2. As the son of Irish emigrants to the US, it’s my observation that the Irish brought their approach to deaths (and obituaries) with them in so far as wakes and parties and post burial luncheons. Speediness is a goal, tempered now more upon the ability and time needed for kin to travel. Big country, big travel times esp with families. (As in can’t fly a family of 8 back east for mom but they can drive it in 3 days….) I’ve driven 600 miles to get to a funeral of an uncle or aunt, you know that while it’s not expected, it kinda is. 🙂 So speediness does give way to allowing people time to attend.

  3. I was very young, when my grandfather was waked at his home. His coffin was placed on three chairs in the front room.

    When the nuns showed up, the coffin was stood upright in the corner, and the nuns were given the chairs.

    My fathers in-laws were horrified.

    To make matters even more complex, it was February, and the ground was too frozen to dig out. We had to wait until the thaw a few weeks later. My grandmother kept saying “when is that man going to leave me alone.”

    1. Well, my mom grew up in a Slovene American community in Joliet, IL. I have no idea if this was the norm for everyone. She said that they had the viewing/wake in the home and that everyone bought food and I’m sure they all enjoyed talking about the death and enjoying it as a social meeting. I am sure they were influenced by the relatives born in Slovenia. (My grandfather, grand aunt, great grandparents were all from there. My maternal grandmother was born in Joliet, but her elder siblings were born in Slovenia.)
      These days, as far as I know, an American who dies is whisked out of sight to the mortuary or funeral home and people sometimes find death hard to believe. But if your relative is in the front room, you know that person is gone, but is still among you. That actually seems healthier to me. Most people do Obits, so that friends can attend wakes or masses or funerals. Some are only attended by the family. I don’t actually know what my Irish/English/German family did in the past. I have to ask, but I don’t know if anyone alive now will know. The Irish had a church service and then often left from the church to the cemetery and published an obit. I don’t know anything of the customs they might have observed.

  4. My Mom used to tell tales of the great wakes that her extended family held in St. Paul, MN. Her favorite one was where the cousins tied strings around her dead Uncle’s wrists and had him sit up just in time to “scare” their most “proper” auntie. The Irish way of ending life is definitely the best!!!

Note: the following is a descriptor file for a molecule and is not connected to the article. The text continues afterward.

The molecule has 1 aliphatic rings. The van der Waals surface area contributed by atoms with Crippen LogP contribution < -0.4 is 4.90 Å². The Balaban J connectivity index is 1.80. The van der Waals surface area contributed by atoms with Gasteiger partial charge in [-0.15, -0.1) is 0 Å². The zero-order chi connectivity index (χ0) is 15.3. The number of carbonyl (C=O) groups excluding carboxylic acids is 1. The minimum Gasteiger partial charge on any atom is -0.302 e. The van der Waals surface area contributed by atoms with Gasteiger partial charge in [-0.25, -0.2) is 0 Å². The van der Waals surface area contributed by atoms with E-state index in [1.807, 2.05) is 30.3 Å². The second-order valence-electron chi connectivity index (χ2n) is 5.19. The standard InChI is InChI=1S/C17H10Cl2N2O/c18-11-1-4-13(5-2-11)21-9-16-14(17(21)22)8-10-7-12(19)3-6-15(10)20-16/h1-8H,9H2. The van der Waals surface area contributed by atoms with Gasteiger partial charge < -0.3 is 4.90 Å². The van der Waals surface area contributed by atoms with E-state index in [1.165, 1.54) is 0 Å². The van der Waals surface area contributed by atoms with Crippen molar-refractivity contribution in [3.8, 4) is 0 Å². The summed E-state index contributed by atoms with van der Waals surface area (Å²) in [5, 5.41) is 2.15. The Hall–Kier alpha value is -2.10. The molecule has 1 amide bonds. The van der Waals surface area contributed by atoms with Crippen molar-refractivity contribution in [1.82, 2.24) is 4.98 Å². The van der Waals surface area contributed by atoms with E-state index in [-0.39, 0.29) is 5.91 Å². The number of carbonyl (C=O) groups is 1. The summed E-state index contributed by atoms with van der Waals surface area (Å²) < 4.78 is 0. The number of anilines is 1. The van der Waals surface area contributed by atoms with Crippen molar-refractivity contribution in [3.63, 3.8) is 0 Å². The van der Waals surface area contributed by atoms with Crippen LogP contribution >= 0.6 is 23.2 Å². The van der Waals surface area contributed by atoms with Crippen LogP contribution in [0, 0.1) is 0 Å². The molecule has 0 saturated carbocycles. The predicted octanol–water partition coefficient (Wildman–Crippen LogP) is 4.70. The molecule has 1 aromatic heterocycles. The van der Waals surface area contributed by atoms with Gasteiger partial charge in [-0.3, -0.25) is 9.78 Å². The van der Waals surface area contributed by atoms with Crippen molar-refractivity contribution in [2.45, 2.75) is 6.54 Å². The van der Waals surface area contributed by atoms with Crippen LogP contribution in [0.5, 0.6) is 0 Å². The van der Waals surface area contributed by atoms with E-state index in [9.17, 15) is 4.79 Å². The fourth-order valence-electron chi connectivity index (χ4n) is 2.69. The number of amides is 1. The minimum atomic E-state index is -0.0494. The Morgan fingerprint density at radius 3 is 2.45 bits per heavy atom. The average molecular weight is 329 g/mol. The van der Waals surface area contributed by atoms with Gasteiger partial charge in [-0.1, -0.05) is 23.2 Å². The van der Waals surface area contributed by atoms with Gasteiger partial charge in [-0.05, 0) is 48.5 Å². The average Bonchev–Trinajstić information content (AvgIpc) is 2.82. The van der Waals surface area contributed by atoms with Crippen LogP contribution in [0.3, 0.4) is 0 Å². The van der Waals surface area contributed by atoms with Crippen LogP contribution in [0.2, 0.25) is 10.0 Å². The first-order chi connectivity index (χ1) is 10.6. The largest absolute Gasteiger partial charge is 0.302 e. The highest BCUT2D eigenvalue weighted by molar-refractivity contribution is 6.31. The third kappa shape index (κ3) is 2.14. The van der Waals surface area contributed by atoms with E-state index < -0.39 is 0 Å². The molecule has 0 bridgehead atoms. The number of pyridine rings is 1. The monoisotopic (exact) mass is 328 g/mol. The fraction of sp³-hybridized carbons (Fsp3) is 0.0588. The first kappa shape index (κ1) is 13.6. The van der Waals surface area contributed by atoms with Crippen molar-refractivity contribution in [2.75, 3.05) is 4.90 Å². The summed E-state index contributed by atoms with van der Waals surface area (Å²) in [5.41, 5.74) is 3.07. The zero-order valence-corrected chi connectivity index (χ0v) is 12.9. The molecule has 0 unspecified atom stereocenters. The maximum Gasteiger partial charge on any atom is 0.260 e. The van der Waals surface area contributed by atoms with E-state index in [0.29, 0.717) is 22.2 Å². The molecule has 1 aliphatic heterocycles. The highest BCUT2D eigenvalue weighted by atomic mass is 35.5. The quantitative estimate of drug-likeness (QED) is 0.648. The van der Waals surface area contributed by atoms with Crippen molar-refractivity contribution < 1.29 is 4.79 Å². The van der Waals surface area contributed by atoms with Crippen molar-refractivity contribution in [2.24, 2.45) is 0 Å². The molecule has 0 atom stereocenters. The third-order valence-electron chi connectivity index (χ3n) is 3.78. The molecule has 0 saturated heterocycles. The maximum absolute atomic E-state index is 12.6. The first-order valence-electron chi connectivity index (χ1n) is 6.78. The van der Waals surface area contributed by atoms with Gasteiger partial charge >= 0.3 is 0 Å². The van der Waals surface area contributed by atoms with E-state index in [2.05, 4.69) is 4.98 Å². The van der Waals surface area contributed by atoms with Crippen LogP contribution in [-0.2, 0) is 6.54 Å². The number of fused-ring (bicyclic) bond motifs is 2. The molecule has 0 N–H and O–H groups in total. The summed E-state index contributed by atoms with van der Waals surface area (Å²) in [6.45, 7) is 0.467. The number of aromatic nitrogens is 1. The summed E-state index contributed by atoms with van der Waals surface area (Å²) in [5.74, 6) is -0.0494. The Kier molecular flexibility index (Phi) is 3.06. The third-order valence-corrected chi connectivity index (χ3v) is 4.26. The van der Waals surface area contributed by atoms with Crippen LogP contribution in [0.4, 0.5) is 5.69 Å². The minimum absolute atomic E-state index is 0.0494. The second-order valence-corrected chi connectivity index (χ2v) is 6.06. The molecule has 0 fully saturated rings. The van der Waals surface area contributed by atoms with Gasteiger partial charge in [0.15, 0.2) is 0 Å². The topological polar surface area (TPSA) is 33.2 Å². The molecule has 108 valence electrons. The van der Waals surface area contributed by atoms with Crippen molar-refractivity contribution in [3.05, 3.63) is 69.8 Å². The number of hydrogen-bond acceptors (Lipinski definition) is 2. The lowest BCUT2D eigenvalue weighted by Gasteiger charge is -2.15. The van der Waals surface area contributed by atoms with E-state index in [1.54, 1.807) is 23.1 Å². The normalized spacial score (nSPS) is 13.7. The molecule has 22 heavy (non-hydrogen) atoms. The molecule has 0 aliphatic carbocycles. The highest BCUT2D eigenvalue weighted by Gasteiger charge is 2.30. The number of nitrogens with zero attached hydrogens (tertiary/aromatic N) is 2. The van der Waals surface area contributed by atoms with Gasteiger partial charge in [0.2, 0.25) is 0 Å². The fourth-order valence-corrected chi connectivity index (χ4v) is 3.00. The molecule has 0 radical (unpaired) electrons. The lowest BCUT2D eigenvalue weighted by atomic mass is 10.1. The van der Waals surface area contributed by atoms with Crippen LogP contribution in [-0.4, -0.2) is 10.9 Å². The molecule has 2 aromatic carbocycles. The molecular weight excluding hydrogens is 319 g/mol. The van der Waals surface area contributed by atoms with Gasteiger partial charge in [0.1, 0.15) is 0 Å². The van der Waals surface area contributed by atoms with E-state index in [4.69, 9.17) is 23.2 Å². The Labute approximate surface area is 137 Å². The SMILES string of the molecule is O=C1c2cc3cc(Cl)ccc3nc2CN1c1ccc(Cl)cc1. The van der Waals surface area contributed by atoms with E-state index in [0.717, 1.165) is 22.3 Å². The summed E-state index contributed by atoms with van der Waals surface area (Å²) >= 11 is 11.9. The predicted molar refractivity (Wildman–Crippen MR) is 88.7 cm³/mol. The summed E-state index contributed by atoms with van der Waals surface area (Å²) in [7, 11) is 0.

5. When my Irish Grandfather passed here in Ontario Canada, the whole family was there within hours, after 2 days of wakes, the party started. It’s what my Granddad wanted.
    The same happened for my Gran, my Mom and my Dad, my brothers funeral was held at the local arena, due to the volume of mourners, never seen so many men in tears.

  6. My maternal grandmother, Anna Malone nee Hogan was an avid wake attender in Binghamton, NY.. All important social occasions! When I was about six years, she took me to one. I had no idea what the occasion of the party was for…until I wondered over to the open coffin!. This was my first time seeing a corpse.

  7. When my great-grandmother Catherine McCarthy (a Canadian, of Irish immigrant parents) died in 1941, she was waked at home. While my mother was too young to remember any of it, a couple of her older sisters vividly recalled their grandmother’s body laid out in the front parlour, the mirrors all turned to the wall, and etc.

    My sense is that, by 1941, and at least in Ontario, Canada, this was a very Old World and old-fashioned way to do a wake and funeral. Most of my relatives had moved to commercial funeral parlours/homes by the 1920s, if not a bit earlier. They didn’t just use any old funeral parlour, of course: they only ever used either Whelan’s or Kelly’s, both of which catered to local Irish RCs.

    My question is: when did the Irish move from home to commercial funeral home, from the front parlour to a professional funeral parlour?